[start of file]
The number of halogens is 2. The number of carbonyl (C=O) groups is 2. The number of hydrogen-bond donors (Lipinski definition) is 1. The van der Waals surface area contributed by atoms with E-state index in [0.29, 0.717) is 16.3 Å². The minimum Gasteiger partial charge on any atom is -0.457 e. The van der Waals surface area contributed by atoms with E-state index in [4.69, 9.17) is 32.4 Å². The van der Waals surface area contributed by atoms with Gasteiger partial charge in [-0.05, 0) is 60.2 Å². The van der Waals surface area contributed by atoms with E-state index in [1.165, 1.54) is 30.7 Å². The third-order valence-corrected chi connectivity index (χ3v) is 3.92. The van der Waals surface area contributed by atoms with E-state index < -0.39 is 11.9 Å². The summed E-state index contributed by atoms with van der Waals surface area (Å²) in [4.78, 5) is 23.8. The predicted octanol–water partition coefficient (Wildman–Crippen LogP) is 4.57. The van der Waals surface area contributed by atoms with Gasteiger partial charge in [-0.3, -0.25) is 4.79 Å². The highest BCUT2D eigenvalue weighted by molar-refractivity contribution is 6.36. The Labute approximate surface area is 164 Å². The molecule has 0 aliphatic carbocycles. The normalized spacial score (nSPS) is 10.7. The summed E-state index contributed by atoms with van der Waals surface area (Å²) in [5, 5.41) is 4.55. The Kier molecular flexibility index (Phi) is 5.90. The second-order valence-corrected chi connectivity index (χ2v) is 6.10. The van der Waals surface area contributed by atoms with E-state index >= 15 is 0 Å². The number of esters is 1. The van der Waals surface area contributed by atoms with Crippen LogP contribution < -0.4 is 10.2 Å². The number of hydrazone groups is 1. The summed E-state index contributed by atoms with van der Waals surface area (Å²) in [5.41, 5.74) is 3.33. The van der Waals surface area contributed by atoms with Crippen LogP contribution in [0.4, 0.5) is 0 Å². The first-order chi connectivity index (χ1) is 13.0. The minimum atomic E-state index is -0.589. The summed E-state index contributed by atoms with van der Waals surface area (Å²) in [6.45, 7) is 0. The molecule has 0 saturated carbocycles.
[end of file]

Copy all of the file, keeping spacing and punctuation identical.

The number of halogens is 2. The number of carbonyl (C=O) groups is 2. The number of hydrogen-bond donors (Lipinski definition) is 1. The van der Waals surface area contributed by atoms with E-state index in [0.29, 0.717) is 16.3 Å². The minimum Gasteiger partial charge on any atom is -0.457 e. The van der Waals surface area contributed by atoms with E-state index in [4.69, 9.17) is 32.4 Å². The van der Waals surface area contributed by atoms with Gasteiger partial charge in [-0.05, 0) is 60.2 Å². The van der Waals surface area contributed by atoms with E-state index in [1.165, 1.54) is 30.7 Å². The third-order valence-corrected chi connectivity index (χ3v) is 3.92. The van der Waals surface area contributed by atoms with E-state index < -0.39 is 11.9 Å². The summed E-state index contributed by atoms with van der Waals surface area (Å²) in [4.78, 5) is 23.8. The predicted octanol–water partition coefficient (Wildman–Crippen LogP) is 4.57. The van der Waals surface area contributed by atoms with Gasteiger partial charge in [-0.3, -0.25) is 4.79 Å². The highest BCUT2D eigenvalue weighted by molar-refractivity contribution is 6.36. The Labute approximate surface area is 164 Å². The molecule has 0 aliphatic carbocycles. The normalized spacial score (nSPS) is 10.7. The summed E-state index contributed by atoms with van der Waals surface area (Å²) in [5, 5.41) is 4.55. The Kier molecular flexibility index (Phi) is 5.90. The second-order valence-corrected chi connectivity index (χ2v) is 6.10. The van der Waals surface area contributed by atoms with E-state index >= 15 is 0 Å². The number of esters is 1. The van der Waals surface area contributed by atoms with Crippen LogP contribution < -0.4 is 10.2 Å². The number of hydrazone groups is 1. The summed E-state index contributed by atoms with van der Waals surface area (Å²) in [5.41, 5.74) is 3.33. The van der Waals surface area contributed by atoms with Crippen LogP contribution in [0.4, 0.5) is 0 Å². The first-order chi connectivity index (χ1) is 13.0. The minimum atomic E-state index is -0.589. The summed E-state index contributed by atoms with van der Waals surface area (Å²) in [6.45, 7) is 0. The molecule has 0 saturated carbocycles.